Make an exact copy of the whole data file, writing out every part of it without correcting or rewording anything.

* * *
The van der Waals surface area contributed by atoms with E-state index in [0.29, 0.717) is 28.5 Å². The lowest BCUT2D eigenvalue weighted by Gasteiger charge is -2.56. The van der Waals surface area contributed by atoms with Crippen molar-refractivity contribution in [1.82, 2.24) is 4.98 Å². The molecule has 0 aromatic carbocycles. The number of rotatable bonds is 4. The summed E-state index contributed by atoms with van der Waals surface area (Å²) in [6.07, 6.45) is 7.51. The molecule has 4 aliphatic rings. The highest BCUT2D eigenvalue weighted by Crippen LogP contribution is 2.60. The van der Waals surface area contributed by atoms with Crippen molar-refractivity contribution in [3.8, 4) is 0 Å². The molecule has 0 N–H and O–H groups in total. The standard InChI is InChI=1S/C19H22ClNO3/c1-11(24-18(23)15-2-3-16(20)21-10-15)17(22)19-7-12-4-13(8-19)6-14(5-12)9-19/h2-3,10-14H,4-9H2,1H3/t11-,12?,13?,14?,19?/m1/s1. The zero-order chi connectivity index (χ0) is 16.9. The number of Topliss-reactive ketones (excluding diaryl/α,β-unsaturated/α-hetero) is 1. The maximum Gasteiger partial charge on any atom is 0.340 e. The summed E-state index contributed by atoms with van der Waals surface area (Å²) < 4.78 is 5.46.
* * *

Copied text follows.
The van der Waals surface area contributed by atoms with E-state index in [0.29, 0.717) is 28.5 Å². The lowest BCUT2D eigenvalue weighted by Gasteiger charge is -2.56. The van der Waals surface area contributed by atoms with Crippen molar-refractivity contribution in [1.82, 2.24) is 4.98 Å². The molecule has 0 aromatic carbocycles. The number of rotatable bonds is 4. The summed E-state index contributed by atoms with van der Waals surface area (Å²) in [6.07, 6.45) is 7.51. The molecule has 4 aliphatic rings. The highest BCUT2D eigenvalue weighted by Crippen LogP contribution is 2.60. The van der Waals surface area contributed by atoms with Crippen molar-refractivity contribution in [3.8, 4) is 0 Å². The molecule has 0 N–H and O–H groups in total. The standard InChI is InChI=1S/C19H22ClNO3/c1-11(24-18(23)15-2-3-16(20)21-10-15)17(22)19-7-12-4-13(8-19)6-14(5-12)9-19/h2-3,10-14H,4-9H2,1H3/t11-,12?,13?,14?,19?/m1/s1. The zero-order chi connectivity index (χ0) is 16.9. The number of Topliss-reactive ketones (excluding diaryl/α,β-unsaturated/α-hetero) is 1. The maximum Gasteiger partial charge on any atom is 0.340 e. The summed E-state index contributed by atoms with van der Waals surface area (Å²) < 4.78 is 5.46.